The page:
And as you probably remember, there was a struggle for the Israelites to get there. When we are first introduced to this plan for the Israelites, they were in bondage in a foreign land [Egypt]. He told Moses, “I have surely seen the oppression of My people who are in Egypt, and have heard their cry because of their taskmasters, for I know their sorrows. So I have come down to deliver them out of the hand of the Egyptians, and to bring them up from that land to a good and large land, to a land flowing with milk and honey, to the place of the Canaanites” (Exod. 3:7, 8). The point here is that God had a plan; that plan included the Israelites leaving Egypt, traveling to Canaan, and battling, driving out, and conquering the ones who were then living in that land. Likewise, if we are to conquer sin, we must have a plan for defeating it. We cannot just expect to face temptations without a plan to overcome and defeat them, and neither can we expect heaven will be ours without a plan. That plan we must follow is God’s plan.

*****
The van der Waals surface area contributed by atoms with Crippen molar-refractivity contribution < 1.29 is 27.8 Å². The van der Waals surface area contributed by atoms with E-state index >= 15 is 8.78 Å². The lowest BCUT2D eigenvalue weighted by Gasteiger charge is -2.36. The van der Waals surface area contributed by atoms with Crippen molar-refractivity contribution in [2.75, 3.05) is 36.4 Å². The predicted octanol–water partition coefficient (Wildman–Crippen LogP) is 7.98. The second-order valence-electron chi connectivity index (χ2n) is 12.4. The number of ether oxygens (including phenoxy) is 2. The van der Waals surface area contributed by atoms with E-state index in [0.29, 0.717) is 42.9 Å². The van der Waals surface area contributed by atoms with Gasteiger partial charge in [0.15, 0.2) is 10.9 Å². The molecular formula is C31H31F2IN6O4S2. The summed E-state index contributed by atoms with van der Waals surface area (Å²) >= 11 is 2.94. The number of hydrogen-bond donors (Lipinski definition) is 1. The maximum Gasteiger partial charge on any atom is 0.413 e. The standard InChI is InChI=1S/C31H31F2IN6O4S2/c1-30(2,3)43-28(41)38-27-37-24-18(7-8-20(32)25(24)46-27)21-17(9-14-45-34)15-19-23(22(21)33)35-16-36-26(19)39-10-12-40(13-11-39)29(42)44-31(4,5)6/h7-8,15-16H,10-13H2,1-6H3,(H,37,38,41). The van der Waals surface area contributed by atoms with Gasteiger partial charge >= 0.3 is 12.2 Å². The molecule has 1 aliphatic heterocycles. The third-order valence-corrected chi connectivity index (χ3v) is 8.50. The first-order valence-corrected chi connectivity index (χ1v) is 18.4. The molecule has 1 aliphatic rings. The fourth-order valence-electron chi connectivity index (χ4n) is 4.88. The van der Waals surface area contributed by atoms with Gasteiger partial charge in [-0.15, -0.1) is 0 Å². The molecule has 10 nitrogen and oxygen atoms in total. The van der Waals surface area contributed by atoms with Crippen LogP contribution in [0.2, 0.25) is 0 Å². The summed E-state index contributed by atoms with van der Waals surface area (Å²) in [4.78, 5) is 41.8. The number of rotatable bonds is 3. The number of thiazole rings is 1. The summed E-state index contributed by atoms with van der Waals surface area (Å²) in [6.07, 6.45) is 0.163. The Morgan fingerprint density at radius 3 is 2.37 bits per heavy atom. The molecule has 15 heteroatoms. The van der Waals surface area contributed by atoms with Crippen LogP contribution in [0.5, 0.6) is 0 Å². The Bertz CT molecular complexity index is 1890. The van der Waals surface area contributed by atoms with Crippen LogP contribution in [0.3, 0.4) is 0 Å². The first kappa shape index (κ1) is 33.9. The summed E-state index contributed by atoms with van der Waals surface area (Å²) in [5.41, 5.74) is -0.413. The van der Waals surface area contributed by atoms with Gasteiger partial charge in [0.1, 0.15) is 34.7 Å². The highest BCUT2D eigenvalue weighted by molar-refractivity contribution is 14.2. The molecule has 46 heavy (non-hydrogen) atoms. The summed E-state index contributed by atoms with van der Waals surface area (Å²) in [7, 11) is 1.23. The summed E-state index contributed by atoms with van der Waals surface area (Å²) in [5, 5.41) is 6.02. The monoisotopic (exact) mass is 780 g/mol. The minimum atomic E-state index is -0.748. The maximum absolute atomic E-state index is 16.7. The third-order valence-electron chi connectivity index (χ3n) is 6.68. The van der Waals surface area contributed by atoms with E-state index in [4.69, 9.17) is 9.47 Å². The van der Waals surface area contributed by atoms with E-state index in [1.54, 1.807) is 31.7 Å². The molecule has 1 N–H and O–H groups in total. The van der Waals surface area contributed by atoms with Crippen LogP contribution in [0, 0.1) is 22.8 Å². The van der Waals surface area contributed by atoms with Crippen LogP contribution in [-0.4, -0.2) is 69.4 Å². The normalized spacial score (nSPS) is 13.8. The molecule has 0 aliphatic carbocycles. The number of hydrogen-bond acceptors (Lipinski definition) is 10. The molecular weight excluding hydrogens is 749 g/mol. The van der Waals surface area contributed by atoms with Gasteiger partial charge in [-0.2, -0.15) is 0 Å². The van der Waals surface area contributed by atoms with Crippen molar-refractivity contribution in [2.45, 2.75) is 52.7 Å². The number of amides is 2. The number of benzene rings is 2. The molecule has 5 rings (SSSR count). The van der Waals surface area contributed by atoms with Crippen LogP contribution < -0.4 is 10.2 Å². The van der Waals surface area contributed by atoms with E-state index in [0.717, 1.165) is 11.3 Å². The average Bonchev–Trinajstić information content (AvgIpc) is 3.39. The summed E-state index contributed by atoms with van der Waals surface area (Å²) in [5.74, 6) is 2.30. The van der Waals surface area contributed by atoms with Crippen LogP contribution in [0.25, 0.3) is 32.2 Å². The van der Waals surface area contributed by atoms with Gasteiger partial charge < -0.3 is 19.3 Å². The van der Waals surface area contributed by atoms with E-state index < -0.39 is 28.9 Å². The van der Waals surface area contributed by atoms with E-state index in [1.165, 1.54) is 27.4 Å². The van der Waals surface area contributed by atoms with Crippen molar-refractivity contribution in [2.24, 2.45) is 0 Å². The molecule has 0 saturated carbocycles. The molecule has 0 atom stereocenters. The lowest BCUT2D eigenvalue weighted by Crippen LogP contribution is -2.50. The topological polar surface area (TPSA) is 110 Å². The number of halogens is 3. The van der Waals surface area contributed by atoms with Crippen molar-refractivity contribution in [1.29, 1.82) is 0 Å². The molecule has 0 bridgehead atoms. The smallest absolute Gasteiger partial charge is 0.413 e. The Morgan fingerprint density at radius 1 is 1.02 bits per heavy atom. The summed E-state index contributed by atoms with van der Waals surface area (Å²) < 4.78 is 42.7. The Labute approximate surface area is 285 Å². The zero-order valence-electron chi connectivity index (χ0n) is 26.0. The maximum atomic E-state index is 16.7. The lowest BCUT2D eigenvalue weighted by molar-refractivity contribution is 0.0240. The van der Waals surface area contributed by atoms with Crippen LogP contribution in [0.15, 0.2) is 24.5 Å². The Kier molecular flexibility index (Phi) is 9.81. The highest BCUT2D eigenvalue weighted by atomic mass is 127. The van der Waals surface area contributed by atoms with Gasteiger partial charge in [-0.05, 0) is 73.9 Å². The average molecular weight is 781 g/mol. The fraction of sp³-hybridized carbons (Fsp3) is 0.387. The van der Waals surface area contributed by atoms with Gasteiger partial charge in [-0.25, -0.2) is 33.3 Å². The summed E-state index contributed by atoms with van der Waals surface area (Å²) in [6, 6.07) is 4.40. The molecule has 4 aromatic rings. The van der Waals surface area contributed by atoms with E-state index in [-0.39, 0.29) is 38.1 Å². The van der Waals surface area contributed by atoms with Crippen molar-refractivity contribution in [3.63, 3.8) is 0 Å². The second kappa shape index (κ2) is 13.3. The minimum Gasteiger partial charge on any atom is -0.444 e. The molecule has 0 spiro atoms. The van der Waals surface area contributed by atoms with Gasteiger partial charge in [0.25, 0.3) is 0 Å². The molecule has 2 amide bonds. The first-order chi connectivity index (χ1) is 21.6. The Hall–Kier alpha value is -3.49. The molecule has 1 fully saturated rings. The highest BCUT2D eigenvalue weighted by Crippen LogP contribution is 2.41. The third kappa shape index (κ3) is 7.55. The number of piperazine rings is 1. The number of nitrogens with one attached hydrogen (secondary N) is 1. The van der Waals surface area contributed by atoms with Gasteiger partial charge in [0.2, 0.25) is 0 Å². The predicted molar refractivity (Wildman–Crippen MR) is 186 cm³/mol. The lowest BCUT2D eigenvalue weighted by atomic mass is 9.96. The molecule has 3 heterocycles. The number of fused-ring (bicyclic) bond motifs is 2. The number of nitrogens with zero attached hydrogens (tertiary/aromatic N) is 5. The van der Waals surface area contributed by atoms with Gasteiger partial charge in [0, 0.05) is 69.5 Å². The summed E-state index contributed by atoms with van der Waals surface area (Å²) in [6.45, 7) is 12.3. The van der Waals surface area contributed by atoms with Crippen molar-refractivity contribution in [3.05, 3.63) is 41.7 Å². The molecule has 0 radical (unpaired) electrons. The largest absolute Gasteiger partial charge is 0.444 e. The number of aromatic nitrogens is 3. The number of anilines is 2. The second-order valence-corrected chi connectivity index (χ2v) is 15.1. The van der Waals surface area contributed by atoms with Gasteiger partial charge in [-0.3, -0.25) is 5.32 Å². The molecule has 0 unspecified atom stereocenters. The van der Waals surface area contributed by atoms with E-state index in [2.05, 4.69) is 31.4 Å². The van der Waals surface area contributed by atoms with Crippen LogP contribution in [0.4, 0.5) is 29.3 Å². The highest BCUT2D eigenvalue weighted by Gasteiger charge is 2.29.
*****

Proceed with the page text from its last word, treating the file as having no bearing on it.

Fighting Required. When God promised Canaan to the descendants of Abraham, nowhere and at no time did God ever say it would be granted to them without effort on their part. They were told they would do battle against the inhabitants, and when the Israelites doubted they could take the land, Moses reminded them, “The Lord your God, who goes before you, He will fight for you” (Deut. 1:30), but he did not tell them God would do all the fighting. Furthermore, on occasions such as Jericho, where God had told Joshua, “See! I have given Jericho into your hand” (Josh. 6:2), that did not mean the Israelites could just sit back and watch the Lord do all the work or all the fighting.

Now, of course, the victories the Israelites achieved were because God fought for them, but they still had a part. They had to, first, believe God [otherwise known as faith], but they also had to do what He commanded. The battle of Jericho is a prime example, with the writer of Hebrews reminding us, “By faith the walls of Jericho fell down after they were encircled for seven days” (Heb. 11:39). Faith and obedient action on the part of the Israelites, coupled with the power of God, was what brought victory. That was the pattern for every victory in Canaan.